Lebanese Prime Minister Saad al-Hariri, in his first public comments since his surprise Nov. 4 resignation, dismissed speculation that he was held against his will in Saudi Arabia and said he plans to return home within days.
“I am free in the kingdom,” the Lebanese leader said in an interview from his home in Riyadh, aired by his Future TV. Speaking with a Lebanese flag in the background, he again blamed Iran and Hezbollah for destabilizing his country and defended Saudi Arabia’s war of words against the Islamic Republic.
Speculation has been rife that Saudi Arabia summoned Hariri to Riyadh and broadsided him with a demand to resign because he wouldn’t confront Lebanon’s powerful Iranian-backed Hezbollah militant group — a charge the kingdom has denied. The political turmoil has thrust Lebanon to the fore of the Saudi-Iranian rivalry after it managed to avoid the worst of the Syrian civil war next door, creating a potential new center of conflict in the tumultuous Middle East.
In his resignation announcement, Hariri blamed Iran for meddling in Lebanon’s affairs through Hezbollah.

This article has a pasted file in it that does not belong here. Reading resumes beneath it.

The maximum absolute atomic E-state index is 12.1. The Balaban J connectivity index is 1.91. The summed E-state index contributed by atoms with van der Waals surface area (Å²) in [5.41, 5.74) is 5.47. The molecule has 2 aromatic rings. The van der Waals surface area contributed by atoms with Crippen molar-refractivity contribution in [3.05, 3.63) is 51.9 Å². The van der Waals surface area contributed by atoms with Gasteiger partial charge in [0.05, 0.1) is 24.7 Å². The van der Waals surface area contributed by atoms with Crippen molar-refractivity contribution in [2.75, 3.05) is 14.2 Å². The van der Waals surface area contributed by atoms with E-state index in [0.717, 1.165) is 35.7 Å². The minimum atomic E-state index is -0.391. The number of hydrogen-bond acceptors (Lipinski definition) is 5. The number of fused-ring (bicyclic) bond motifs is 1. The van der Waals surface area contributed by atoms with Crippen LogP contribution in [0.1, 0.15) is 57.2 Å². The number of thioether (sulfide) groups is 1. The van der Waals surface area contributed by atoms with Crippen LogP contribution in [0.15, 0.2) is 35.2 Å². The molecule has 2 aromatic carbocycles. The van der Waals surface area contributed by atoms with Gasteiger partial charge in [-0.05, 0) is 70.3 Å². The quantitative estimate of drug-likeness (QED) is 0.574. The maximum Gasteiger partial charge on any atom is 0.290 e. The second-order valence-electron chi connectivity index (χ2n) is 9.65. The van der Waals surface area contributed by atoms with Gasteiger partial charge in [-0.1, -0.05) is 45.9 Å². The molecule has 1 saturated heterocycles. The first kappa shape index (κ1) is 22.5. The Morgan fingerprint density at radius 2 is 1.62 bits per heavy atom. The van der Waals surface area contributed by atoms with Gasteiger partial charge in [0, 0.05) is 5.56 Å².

Hariri, a dual Lebanese and Saudi national whose family made a fortune in the kingdom, has made several official appearances since he stepped down, possibly in an attempt to dispel rumors his movements are restricted. Last week he received ambassadors accredited to the kingdom at his residence in Riyadh and paid a brief trip to Saudi ally United Arab Emirates. He also met with King Salman shortly after his resignation and days later participated in a ceremony at the Riyadh international airport to welcome home the king from a trip.
NBN TV, owned by Parliament Speaker Nabih Berri, said it wouldn’t broadcast the Hariri interview, adopting President Michel Aoun’s position that given Hariri’s circumstances, “his words will not reflect the truth.” Both Berri and Aoun are allied with Hezbollah, whose forces are fighting alongside Iranian-backed Syrian President Bashar al-Assad.
Hariri was propelled into politics by the assassination of his father, former Prime Minister Rafiq Hariri, in 2005. A UN-backed tribunal has charged Hezbollah members with the killing, which took place shortly before Syria’s military pullout from Lebanon, but the group denies involvement.
Saad Hariri was appointed prime minister in 2016 in a power-sharing deal that saw the election of Aoun as president and the end of a two-year political vacuum in Lebanon.
(c) 2017, Bloomberg · Donna Abu-Nasr